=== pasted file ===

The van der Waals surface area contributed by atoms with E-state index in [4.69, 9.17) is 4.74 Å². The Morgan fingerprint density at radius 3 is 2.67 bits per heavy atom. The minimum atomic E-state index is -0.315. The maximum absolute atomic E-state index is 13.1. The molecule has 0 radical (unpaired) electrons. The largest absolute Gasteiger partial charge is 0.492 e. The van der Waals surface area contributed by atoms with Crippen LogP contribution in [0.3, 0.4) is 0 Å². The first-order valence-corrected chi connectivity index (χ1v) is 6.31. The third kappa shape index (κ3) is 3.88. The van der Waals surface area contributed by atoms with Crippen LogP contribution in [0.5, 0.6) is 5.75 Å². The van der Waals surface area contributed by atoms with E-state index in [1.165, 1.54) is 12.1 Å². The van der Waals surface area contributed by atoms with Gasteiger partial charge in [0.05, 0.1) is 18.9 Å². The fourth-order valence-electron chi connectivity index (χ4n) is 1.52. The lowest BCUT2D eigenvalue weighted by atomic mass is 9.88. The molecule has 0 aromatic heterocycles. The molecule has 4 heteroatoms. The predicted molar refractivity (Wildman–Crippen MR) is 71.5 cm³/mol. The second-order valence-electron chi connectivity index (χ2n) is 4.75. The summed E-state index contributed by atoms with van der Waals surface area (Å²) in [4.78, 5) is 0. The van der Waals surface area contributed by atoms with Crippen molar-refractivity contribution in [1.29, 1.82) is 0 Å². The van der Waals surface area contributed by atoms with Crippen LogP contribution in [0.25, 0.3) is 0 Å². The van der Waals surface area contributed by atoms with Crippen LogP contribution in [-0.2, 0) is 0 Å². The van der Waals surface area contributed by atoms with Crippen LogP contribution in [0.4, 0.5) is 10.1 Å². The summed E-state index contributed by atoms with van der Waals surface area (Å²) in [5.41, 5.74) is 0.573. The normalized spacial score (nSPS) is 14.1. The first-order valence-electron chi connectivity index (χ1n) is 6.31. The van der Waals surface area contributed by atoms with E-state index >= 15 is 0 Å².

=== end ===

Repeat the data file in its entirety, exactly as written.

The van der Waals surface area contributed by atoms with E-state index in [4.69, 9.17) is 4.74 Å². The Morgan fingerprint density at radius 3 is 2.67 bits per heavy atom. The minimum atomic E-state index is -0.315. The maximum absolute atomic E-state index is 13.1. The molecule has 0 radical (unpaired) electrons. The largest absolute Gasteiger partial charge is 0.492 e. The van der Waals surface area contributed by atoms with Crippen LogP contribution in [0.3, 0.4) is 0 Å². The first-order valence-corrected chi connectivity index (χ1v) is 6.31. The third kappa shape index (κ3) is 3.88. The van der Waals surface area contributed by atoms with Crippen LogP contribution in [0.5, 0.6) is 5.75 Å². The van der Waals surface area contributed by atoms with E-state index in [1.165, 1.54) is 12.1 Å². The van der Waals surface area contributed by atoms with Gasteiger partial charge in [0.05, 0.1) is 18.9 Å². The fourth-order valence-electron chi connectivity index (χ4n) is 1.52. The lowest BCUT2D eigenvalue weighted by atomic mass is 9.88. The molecule has 0 aromatic heterocycles. The molecule has 4 heteroatoms. The predicted molar refractivity (Wildman–Crippen MR) is 71.5 cm³/mol. The second-order valence-electron chi connectivity index (χ2n) is 4.75. The summed E-state index contributed by atoms with van der Waals surface area (Å²) in [4.78, 5) is 0. The van der Waals surface area contributed by atoms with Crippen molar-refractivity contribution in [1.29, 1.82) is 0 Å². The van der Waals surface area contributed by atoms with Crippen LogP contribution in [0.25, 0.3) is 0 Å². The van der Waals surface area contributed by atoms with Crippen LogP contribution in [-0.2, 0) is 0 Å². The van der Waals surface area contributed by atoms with Crippen LogP contribution in [0.4, 0.5) is 10.1 Å². The summed E-state index contributed by atoms with van der Waals surface area (Å²) in [5.41, 5.74) is 0.573. The normalized spacial score (nSPS) is 14.1. The first-order valence-electron chi connectivity index (χ1n) is 6.31. The van der Waals surface area contributed by atoms with E-state index >= 15 is 0 Å².